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Wanting to hear people's experience with coop size

Discussion in 'Coop & Run - Design, Construction, & Maintenance' started by newchickenista, Nov 22, 2015.

  1. newchickenista

    newchickenista Chillin' With My Peeps

    Jan 25, 2012
    Southeastern, Oklahoma
    I am planning a coop for around 15 chickens. I have a 10' x 20' run that I am going to attach some sort of hen house to. I know I have plenty of room in the run, but my question is in the hen house what is the base amount of space I can get by with? I know the general guideline people go by is 4' per chicken. What I'm interested in is people's own experiences. In your experience do they do ok with less space or do they actually need more? How much space per chicken do you have in your house?
    Last edited: Nov 22, 2015
  2. appps

    appps Overrun With Chickens

    Aug 29, 2012
    Honestly I've never measured mine, think it's about 3m square and plan on 10 hens) but it needs room that there is plenty of room for each to roost plus a few more spare spots for this one that doesn't like to sit next to that one etc.

    Then they need to have enough room on the floor that everyone can get out of each other's way so the lower on the pecking order don't get picked on by those higher up as they wait impatiently to be let out in the morning or if you need to lock them up early (we do occasionally as we won't be back from something till past lock up time)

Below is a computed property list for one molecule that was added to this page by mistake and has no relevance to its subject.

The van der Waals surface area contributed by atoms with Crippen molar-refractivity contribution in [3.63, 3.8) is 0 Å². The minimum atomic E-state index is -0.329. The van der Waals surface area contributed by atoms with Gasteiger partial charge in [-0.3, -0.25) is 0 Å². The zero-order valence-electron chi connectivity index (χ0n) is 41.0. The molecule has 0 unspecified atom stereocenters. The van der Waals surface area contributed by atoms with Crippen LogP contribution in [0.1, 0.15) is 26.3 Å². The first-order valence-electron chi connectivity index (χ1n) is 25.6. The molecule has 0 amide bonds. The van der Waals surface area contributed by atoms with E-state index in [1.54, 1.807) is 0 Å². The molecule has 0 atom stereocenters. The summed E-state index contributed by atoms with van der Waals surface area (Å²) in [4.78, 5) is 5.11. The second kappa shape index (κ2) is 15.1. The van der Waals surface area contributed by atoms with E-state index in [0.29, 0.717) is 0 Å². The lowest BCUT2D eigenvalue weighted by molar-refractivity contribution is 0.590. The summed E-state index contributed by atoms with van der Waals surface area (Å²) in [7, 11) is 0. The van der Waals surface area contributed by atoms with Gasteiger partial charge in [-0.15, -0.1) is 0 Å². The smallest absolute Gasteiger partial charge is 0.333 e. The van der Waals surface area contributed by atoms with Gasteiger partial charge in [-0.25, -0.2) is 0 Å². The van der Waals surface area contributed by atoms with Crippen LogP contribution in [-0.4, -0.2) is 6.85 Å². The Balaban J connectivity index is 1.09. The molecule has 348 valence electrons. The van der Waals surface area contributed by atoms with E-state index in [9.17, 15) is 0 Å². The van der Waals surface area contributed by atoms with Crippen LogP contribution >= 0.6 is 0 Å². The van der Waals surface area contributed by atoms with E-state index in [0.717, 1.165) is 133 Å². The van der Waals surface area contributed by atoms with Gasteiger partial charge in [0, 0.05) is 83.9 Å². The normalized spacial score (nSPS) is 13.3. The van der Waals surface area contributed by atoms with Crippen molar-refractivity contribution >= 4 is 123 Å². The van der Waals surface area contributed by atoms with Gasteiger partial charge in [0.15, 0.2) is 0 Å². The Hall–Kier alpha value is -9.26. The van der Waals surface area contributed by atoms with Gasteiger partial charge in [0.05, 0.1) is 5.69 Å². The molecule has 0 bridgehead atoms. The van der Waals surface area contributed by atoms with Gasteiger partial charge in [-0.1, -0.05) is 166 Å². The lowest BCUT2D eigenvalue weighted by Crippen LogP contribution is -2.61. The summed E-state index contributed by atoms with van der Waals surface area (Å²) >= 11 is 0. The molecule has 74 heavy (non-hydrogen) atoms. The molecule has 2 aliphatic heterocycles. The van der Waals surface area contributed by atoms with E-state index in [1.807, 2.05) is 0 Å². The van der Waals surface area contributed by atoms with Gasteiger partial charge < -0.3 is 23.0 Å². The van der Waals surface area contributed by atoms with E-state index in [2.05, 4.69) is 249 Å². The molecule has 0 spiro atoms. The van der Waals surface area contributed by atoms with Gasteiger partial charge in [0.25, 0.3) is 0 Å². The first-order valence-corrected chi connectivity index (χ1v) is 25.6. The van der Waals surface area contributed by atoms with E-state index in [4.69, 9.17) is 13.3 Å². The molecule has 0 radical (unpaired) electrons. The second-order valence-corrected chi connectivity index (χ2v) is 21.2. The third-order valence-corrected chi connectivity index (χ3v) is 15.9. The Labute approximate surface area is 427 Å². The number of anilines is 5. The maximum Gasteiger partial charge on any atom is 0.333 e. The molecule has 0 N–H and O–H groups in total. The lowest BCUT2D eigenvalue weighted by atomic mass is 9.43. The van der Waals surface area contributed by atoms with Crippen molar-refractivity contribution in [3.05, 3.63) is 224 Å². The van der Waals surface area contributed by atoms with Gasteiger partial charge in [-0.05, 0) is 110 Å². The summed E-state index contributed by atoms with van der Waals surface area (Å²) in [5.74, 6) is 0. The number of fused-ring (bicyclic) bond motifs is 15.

Last edited: Nov 22, 2015
  3. Ridgerunner

    Ridgerunner Chicken Obsessed

    Feb 2, 2009
    Northwest Arkansas
    You might follow the link in my signature for some of my thoughts.

    My experience is that we are each unique, there are many different factors involved in how much room they need, so there is no one easy answer to this question. The more I crowd them the more behavioral problems I have to deal with, the less flexibility I have to address issues that come up, and the harder I have to work. It’s not a magic number where everything goes from awful to great, but a matter of degree.
    2 people like this.
  4. Ol Grey Mare

    Ol Grey Mare One egg shy of a full carton. ..... Premium Member

    Mar 9, 2014
    My Coop
    X 2 - my general train of thought is that it is impossible to provide them too much room, so I always advocate building as big as you can from the start. This allows you much more flexibility to address any issues that do arise. Rather than thinking, "How many birds can I cram into x space" think, "How much space can I give my birds"
    2 people like this.
  5. cafarmgirl

    cafarmgirl Overrun With Chickens

    Make it as large as you can rather then as small as you can get away with. You will always hear of complaints and problems from people dealing with birds in too small a coop rather then having to much space. 4 square feet per bird in the coop is an often quoted minimum standard, that is absurdly small and I certainly would go much larger if at all possible, or keep fewer birds in the space you do have available. You are always, always better off preventing problems in the first place then trying to solve them later.